Furthering the mystery of the cannabis-induced munchies, adults with safe, reliable access to legal recreational-cannabis spend more money on cookies, ice cream, and chips than their counterparts, according to a new study.
Researchers from the University of Connecticut and Georgia State University reviewed high-calorie-food sales-data from states that have legalized cannabis, and a correlation was observed.
The retail-data analysis covered more than 2,000 counties over a period of a decade, from 2006 to 2016. Only states that could provide at least 18 months of sales-data for the period after a legalization amendment was enacted were included in the data review. Purchase trends from grocery, convenience, drug, and mass distribution stores were included in the analysis.
Michele Baggio, assistant professor of economics at the University of Connecticut, partnered with Alberto Chong, a professor at Georgia State University’s Andrew Young School of Policy Studies, to conduct the data review. Most of the data was contributed by the Nielsen Retail Scanner database.
The Data Review
Immediately following legalization, Colorado, Oregon, and Washington reported an increase in the purchase of junk foods, specifically those of cookies, ice cream, and chips, according to the study.
Chip purchases increased by 5.3 percent. Cookie sales grew by 4.1 percent, and a 3.1 percent increase was observed in the sale of ice cream. While cookie sales maintained steady growth, there was a slight dip in ice cream and chip sales for a short time after legalization. Ultimately, an increase was observed overall.
“The increase in sales starts at the time the legislation becomes effective,” according to the study published in the Social Science Research Network.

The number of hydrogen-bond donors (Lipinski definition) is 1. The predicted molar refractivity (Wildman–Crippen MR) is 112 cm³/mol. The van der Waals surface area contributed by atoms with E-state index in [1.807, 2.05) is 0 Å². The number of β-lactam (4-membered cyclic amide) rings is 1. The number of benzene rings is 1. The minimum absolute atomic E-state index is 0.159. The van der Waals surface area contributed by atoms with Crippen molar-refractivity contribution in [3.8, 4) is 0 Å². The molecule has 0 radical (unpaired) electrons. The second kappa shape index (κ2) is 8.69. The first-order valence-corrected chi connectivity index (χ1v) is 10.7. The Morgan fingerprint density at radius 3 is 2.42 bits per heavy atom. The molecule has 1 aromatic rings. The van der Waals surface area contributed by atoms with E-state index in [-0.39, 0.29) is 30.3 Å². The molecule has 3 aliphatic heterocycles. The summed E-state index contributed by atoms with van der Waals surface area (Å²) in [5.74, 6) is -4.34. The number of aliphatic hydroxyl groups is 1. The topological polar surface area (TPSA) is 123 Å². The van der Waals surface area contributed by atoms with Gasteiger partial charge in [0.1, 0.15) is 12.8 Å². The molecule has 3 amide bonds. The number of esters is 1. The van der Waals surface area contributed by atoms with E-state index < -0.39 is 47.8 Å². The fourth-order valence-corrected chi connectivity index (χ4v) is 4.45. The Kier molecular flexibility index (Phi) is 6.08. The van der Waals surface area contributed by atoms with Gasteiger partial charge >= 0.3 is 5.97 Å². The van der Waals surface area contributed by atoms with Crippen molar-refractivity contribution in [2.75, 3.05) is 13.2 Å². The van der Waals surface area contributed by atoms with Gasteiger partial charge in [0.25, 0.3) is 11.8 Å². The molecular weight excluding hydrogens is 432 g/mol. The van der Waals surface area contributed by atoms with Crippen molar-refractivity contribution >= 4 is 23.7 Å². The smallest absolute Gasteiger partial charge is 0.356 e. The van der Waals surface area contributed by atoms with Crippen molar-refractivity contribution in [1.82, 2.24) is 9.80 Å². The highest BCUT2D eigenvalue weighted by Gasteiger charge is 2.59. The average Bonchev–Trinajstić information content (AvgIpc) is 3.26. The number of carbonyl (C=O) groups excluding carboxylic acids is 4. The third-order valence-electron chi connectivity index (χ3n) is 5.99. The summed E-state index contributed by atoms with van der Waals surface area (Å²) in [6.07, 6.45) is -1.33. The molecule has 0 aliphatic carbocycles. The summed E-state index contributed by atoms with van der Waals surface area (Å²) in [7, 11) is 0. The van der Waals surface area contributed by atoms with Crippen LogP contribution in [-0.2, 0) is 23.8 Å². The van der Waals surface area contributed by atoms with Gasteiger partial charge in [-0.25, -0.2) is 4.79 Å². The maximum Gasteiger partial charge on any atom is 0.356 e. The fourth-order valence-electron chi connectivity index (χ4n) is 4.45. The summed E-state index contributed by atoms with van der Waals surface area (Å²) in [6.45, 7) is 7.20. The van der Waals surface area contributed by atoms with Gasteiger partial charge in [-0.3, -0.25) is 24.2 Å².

Legalization amendments were approved by voters in Colorado and Washington state in 2012. The legal retail market in Colorado was first to explode, while the Washington market took a little longer to kick off. In 2015, Oregon joined the ranks of Colorado and Washington in the legalization of recreational cannabis.
“These might seem like small numbers, but they’re statistically significant and economically significant as well,” said Baggio.
The brands which saw the most increase in product sales were not reported in the study.
Originally intending to study the effect of legal cannabis on obesity rates, Baggio and Chong focused only on sales trends this time instead. Baggio said he plans to continue searching for links between legalization and obesity as well as other trends correlating with cannabis policy reform.
“I’m just interested in whether there are unintended consequences to the policy,” he said.
Why does cannabis sometimes stimulate a hunger response?
While the source of cannabis-induced munchies remains mostly a mystery, a 2014 study published in Nature Neuroscience suggests that it begins with an enhanced sense of smell.
According to the study, the sensitivity of receptors in the olfactory bulb of rats and humans increases with the administration of tetrahydrocannabinol (THC), the most prevalent psychoactive cannabinoid found in the cannabis plant. This increased sensitivity to certain smells may translate into an increased craving for certain foods.
While THC is known to stimulate a hunger response, tetrahydrocannabivarin (THCV) is known to illicit the opposite response. Cannabis strains high in THCV are advertised as the go-to phenotypes for those trying to lose weight or at least avoid the munchies.